As part of the “ArKol – development of architecturally highly integrated façade collectors with heat pipes” project, Fraunhofer ISE together with its partners...

Im Focus: How to inflate a hardened concrete shell with a weight of 80 t

At TU Wien, an alternative for resource intensive formwork for the construction of concrete domes was developed. It is now used in a test dome for the Austrian Federal Railways Infrastructure (ÖBB Infrastruktur).

Concrete shells are efficient structures, but not very resource efficient. The formwork for the construction of concrete domes alone requires a high amount of...

Im Focus: Bacterial Pac Man molecule snaps at sugar

Many pathogens use certain sugar compounds from their host to help conceal themselves against the immune system. Scientists at the University of Bonn have now, in cooperation with researchers at the University of York in the United Kingdom, analyzed the dynamics of a bacterial molecule that is involved in this process. They demonstrate that the protein grabs onto the sugar molecule with a Pac Man-like chewing motion and holds it until it can be used. Their results could help design therapeutics that could make the protein poorer at grabbing and holding and hence compromise the pathogen in the host. The study has now been published in “Biophysical Journal”.

The cells of the mouth, nose and intestinal mucosa produce large quantities of a chemical called sialic acid. Many bacteria possess a special transport system...

Im Focus: Newly proposed reference datasets improve weather satellite data quality

UMD, NOAA collaboration demonstrates suitability of in-orbit datasets for weather satellite calibration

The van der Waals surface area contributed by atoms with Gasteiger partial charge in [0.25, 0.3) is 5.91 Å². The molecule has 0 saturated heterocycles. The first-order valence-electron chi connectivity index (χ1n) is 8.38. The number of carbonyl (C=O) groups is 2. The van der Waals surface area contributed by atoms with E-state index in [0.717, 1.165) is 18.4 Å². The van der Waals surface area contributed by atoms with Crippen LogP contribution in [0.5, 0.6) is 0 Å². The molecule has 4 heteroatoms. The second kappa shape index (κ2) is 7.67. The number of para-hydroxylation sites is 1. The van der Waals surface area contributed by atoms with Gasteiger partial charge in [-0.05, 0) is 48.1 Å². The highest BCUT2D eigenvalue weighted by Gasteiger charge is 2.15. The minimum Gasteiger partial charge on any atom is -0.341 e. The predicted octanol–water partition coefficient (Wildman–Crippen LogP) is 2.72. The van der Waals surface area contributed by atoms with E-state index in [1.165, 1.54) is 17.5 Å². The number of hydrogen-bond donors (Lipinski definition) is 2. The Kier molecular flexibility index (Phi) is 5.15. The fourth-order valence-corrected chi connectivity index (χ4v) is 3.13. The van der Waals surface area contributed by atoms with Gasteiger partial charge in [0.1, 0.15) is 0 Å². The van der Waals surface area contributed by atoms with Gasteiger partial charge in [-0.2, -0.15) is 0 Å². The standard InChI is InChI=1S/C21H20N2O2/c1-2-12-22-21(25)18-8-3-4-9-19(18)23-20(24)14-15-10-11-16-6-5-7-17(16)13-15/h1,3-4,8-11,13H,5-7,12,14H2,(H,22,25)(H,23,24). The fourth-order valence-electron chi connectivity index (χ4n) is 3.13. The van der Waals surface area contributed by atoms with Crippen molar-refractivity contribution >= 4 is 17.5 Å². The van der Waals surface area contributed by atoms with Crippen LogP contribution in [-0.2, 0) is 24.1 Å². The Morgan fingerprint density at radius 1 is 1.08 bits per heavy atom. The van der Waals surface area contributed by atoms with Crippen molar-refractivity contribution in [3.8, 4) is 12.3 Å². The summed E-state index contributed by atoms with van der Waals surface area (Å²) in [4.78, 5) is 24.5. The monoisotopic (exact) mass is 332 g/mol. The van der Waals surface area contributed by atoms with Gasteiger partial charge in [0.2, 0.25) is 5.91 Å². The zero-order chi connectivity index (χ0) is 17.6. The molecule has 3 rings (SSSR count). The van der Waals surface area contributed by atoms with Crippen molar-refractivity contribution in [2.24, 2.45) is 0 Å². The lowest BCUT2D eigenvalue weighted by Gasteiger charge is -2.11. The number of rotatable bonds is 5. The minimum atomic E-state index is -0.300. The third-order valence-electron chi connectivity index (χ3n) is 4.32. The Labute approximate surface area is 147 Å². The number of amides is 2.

"Traffic and weather, together on the hour!" blasts your local radio station, while your smartphone knows the weather halfway across the world. A network of...

Im Focus: Repairing defects in fiber-reinforced plastics more efficiently

Fiber-reinforced plastics (FRP) are frequently used in the aeronautic and automobile industry. However, the repair of workpieces made of these composite materials is often less profitable than exchanging the part. In order to increase the lifetime of FRP parts and to make them more eco-efficient, the Laser Zentrum Hannover e.V. (LZH) and the Apodius GmbH want to combine a new measuring device for fiber layer orientation with an innovative laser-based repair process.

Defects in FRP pieces may be production or operation-related. Whether or not repair is cost-effective depends on the geometry of the defective area, the tools...

All Focus news of the innovation-report >>>

Anzeige

Anzeige

Event News

12V, 48V, high-voltage – trends in E/E automotive architecture

10.01.2017 | Event News

2nd Conference on Non-Textual Information on 10 and 11 May 2017 in Hannover

09.01.2017 | Event News

Nothing will happen without batteries making it happen!

05.01.2017 | Event News

 
Latest News

Solar Collectors from Ultra-High Performance Concrete Combine Energy Efficiency and Aesthetics

16.01.2017 | Trade Fair News

3D scans for the automotive industry

16.01.2017 | Automotive Engineering

Nanoparticle Exposure Can Awaken Dormant Viruses in the Lungs

16.01.2017 | Life Sciences

VideoLinks
B2B-VideoLinks
More VideoLinks >>>